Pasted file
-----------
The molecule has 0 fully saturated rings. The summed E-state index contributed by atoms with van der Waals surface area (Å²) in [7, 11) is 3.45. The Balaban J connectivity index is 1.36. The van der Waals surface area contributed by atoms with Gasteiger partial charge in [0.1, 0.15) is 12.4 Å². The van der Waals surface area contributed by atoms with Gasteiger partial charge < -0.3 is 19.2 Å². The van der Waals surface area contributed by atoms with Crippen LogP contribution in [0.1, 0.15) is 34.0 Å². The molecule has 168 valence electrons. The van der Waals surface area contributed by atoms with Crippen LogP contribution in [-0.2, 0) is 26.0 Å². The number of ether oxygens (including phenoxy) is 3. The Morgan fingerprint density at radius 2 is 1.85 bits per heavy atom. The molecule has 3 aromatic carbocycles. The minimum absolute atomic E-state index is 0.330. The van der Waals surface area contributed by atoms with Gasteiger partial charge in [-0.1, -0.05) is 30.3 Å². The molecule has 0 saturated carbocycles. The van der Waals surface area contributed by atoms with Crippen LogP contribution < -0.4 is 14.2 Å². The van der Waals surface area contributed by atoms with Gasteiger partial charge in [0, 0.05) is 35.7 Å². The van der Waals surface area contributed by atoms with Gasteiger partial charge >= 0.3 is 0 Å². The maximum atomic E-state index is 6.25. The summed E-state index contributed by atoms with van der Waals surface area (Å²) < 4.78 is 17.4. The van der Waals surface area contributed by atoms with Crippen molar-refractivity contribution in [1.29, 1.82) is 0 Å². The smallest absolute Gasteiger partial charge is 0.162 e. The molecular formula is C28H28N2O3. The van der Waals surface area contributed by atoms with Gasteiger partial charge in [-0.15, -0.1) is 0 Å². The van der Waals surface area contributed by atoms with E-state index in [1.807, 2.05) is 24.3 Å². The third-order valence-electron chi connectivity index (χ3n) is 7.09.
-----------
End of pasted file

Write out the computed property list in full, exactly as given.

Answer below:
The molecule has 0 fully saturated rings. The summed E-state index contributed by atoms with van der Waals surface area (Å²) in [7, 11) is 3.45. The Balaban J connectivity index is 1.36. The van der Waals surface area contributed by atoms with Gasteiger partial charge in [0.1, 0.15) is 12.4 Å². The van der Waals surface area contributed by atoms with Gasteiger partial charge < -0.3 is 19.2 Å². The van der Waals surface area contributed by atoms with Crippen LogP contribution in [0.1, 0.15) is 34.0 Å². The molecule has 168 valence electrons. The van der Waals surface area contributed by atoms with Crippen LogP contribution in [-0.2, 0) is 26.0 Å². The number of ether oxygens (including phenoxy) is 3. The Morgan fingerprint density at radius 2 is 1.85 bits per heavy atom. The molecule has 3 aromatic carbocycles. The minimum absolute atomic E-state index is 0.330. The van der Waals surface area contributed by atoms with Gasteiger partial charge in [-0.1, -0.05) is 30.3 Å². The molecule has 0 saturated carbocycles. The van der Waals surface area contributed by atoms with Crippen LogP contribution < -0.4 is 14.2 Å². The van der Waals surface area contributed by atoms with Gasteiger partial charge in [0, 0.05) is 35.7 Å². The van der Waals surface area contributed by atoms with Gasteiger partial charge >= 0.3 is 0 Å². The maximum atomic E-state index is 6.25. The summed E-state index contributed by atoms with van der Waals surface area (Å²) < 4.78 is 17.4. The van der Waals surface area contributed by atoms with Crippen molar-refractivity contribution in [1.29, 1.82) is 0 Å². The smallest absolute Gasteiger partial charge is 0.162 e. The molecular formula is C28H28N2O3. The van der Waals surface area contributed by atoms with Gasteiger partial charge in [-0.15, -0.1) is 0 Å². The van der Waals surface area contributed by atoms with E-state index in [1.807, 2.05) is 24.3 Å². The third-order valence-electron chi connectivity index (χ3n) is 7.09.